I love hot sauce. I wouldn’t call myself a die-hard hot sauce eater, but I do like have a few on hand to spice up a dish when needed. However, I don’t like hot sauces that just set your mouth on fire instead of adding anything complex to a dish. The end of summer is the perfect time of year to not only create new sauces that will keep for months, allowing you to preserve all of those different peppers, but also test your spice tolerance on the Scoville scale (measurement of spiciness). Not a fan of spice? This recipe allows for varying degrees of heat. The more spicy you like a sauce, the hotter the peppers you can use. Below is a scale of heat for common peppers.
These peppers are typically easy to find at your local grocery store. If you’re lucky enough to come across different varieties at a farmers market, ask the grower about the heat level before you experiment. The grower at the farmers market where we bought our Turkish hot peppers made sure we knew exactly what we were purchasing. I like to use different kinds of peppers when making hot sauces. Every “hot” pepper is more than just “spicy”. Habañero peppers, similar to the Turkish hot peppers I bought, have a sweet, almost floral note to them which makes them great in sauces; you get a more well-rounded, full flavor instead of just spice. I also like to add a couple of sweeter peppers to round out the intense heat.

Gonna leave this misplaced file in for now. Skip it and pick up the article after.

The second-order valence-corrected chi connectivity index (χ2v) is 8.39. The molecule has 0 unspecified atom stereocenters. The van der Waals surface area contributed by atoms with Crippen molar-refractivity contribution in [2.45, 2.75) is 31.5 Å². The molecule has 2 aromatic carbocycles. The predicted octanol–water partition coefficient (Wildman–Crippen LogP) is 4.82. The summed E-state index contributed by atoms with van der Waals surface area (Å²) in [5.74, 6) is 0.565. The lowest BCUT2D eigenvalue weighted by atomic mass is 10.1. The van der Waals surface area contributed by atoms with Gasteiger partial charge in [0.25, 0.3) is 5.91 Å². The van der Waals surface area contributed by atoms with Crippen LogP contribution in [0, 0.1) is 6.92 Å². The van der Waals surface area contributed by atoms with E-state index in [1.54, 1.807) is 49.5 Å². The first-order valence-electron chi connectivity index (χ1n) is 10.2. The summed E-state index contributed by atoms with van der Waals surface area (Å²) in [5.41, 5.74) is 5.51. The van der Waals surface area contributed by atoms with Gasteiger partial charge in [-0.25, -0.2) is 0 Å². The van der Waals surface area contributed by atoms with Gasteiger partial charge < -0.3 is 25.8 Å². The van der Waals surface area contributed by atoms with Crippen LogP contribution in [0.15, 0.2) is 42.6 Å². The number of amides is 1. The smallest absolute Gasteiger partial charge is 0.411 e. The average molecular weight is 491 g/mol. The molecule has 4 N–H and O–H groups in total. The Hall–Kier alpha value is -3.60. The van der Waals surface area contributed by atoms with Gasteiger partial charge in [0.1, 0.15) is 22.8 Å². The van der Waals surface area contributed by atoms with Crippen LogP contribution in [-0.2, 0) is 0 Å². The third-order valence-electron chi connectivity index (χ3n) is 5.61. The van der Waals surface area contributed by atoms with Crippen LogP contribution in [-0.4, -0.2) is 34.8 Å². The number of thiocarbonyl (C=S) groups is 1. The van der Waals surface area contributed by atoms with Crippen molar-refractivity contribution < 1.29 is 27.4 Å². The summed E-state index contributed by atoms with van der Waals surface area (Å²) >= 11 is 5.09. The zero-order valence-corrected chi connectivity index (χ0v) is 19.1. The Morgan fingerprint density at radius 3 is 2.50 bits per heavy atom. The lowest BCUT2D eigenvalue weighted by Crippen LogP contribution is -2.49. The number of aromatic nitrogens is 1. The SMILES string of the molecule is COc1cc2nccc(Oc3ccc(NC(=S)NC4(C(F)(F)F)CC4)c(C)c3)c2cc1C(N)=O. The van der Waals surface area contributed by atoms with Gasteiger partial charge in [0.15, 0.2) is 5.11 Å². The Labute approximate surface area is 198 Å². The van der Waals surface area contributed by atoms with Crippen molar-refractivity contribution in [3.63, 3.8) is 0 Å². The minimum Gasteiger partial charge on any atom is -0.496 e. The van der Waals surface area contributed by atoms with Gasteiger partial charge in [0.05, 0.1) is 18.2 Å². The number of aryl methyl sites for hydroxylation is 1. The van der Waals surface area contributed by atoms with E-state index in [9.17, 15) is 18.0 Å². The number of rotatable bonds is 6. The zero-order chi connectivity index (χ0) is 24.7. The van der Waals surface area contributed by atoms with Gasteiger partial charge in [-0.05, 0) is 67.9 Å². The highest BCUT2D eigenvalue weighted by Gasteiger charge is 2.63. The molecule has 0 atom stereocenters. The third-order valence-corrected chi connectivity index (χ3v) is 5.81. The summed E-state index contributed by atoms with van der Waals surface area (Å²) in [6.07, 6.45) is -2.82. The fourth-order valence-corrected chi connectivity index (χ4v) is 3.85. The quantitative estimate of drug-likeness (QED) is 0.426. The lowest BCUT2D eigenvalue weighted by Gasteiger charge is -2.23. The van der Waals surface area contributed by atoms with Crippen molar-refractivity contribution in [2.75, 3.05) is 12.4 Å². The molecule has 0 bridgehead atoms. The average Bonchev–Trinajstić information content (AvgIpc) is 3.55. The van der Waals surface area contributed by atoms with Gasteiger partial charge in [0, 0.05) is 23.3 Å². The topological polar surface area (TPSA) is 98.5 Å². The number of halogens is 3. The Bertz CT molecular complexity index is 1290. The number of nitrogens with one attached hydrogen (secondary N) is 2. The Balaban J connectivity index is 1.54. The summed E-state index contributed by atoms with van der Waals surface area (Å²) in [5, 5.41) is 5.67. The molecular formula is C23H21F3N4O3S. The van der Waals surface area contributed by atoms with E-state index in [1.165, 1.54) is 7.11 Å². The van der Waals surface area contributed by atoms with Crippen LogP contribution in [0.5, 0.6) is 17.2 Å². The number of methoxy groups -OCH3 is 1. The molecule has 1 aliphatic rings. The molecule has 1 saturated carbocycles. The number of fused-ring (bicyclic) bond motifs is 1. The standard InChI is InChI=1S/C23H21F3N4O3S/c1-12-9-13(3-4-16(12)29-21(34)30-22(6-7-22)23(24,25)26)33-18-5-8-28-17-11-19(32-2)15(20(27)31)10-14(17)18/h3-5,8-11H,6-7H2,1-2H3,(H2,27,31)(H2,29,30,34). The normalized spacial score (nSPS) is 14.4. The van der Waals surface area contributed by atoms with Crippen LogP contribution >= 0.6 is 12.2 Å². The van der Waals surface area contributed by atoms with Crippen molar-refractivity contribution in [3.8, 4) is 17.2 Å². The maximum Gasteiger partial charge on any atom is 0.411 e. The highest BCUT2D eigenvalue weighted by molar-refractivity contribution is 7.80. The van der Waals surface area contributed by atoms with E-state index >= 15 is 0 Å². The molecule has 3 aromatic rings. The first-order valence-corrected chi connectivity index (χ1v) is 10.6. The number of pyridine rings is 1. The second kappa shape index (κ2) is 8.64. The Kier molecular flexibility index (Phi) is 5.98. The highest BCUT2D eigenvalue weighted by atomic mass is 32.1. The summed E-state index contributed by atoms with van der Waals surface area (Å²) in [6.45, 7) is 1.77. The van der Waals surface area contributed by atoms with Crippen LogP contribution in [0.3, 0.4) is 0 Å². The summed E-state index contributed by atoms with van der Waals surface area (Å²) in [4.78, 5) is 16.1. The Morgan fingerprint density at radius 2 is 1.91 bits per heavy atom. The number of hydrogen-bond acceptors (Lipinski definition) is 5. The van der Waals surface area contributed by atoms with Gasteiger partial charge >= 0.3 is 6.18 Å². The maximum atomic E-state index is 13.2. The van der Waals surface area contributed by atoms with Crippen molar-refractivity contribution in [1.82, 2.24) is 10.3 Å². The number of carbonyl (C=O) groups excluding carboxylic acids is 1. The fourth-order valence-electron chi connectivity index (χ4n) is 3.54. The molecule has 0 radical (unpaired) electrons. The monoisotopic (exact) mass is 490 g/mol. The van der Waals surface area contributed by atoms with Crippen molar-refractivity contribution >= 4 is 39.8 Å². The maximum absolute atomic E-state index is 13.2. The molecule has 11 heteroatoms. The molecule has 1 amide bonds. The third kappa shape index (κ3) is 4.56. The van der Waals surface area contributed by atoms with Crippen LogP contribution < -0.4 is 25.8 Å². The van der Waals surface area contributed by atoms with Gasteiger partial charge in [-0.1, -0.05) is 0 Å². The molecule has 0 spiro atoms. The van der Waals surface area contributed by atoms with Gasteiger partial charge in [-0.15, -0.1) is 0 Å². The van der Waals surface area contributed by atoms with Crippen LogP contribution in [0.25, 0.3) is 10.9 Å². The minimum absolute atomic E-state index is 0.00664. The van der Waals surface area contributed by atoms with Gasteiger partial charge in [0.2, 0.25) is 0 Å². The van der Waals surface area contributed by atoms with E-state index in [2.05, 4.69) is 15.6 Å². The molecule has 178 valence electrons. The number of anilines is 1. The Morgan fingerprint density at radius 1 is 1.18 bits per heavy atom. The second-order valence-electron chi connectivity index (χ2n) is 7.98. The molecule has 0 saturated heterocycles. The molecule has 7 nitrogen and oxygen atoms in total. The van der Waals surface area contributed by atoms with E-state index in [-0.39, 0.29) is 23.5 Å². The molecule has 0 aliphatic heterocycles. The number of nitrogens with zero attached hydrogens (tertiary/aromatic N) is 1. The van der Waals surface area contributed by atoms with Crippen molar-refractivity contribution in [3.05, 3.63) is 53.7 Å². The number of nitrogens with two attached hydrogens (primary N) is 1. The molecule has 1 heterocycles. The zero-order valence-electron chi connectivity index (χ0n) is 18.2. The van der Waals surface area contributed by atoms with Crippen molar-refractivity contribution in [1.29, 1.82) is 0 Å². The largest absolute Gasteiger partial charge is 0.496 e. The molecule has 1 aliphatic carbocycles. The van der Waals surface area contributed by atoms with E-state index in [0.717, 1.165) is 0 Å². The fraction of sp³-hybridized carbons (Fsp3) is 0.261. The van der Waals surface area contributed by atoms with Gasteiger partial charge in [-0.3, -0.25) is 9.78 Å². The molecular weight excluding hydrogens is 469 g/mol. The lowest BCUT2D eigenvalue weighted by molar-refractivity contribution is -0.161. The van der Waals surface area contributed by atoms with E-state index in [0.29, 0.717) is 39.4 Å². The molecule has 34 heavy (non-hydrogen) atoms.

Another tip to controlling the heat: the spice lies mostly in the ribs and seeds of the pepper, so clean those out completely if you want a sauce that’s on the tame side.
Turkish Hot Sauce
Yields 2 cups
- 2 large hot peppers (Turkish hot peppers, or similar quantity with the level of spice you prefer)
- 2 sweet peppers (I used Hungarian sweet peppers. Bell peppers would be great here.)
- ½ yellow onion, roughly chopped into chunks
- 4 cloves garlic
- 2 tbsp. neutral oil (avocado, vegetable, or canola)
- 1 tsp. salt
- 1 tsp. black pepper
- 6 tbsp. distilled vinegar
- ½ tsp. paprika (optional)
Preheat oven to 400°F. Cut all of the peppers into large chunks (removing seeds and ribs if you don’t want the sauce too spicy). Place pepper chunks, whole garlic, and onion chunks into bowl and toss with oil. Place mix on sheet pan and roast in oven for 30 minutes (rotate pan halfway through cooking). Once the peppers, onions, and garlic are browning on the edges, remove and place into a blender. Add salt, pepper, vinegar, and paprika. Blend until smooth. Taste and add more salt and pepper to your liking. Cool completely before storing: rest on the counter for 30 minutes, then refrigerate until internal temperature is 41°F.
To store hot sauce properly, make sure to sterilize your glass jars. Boil clean jars in water for 10 minutes or leave in a 225°F for 20 minutes. Be careful when handling hot jars and let jars cool on clean wire rack. When cool, pour hot sauce into jars and refrigerate.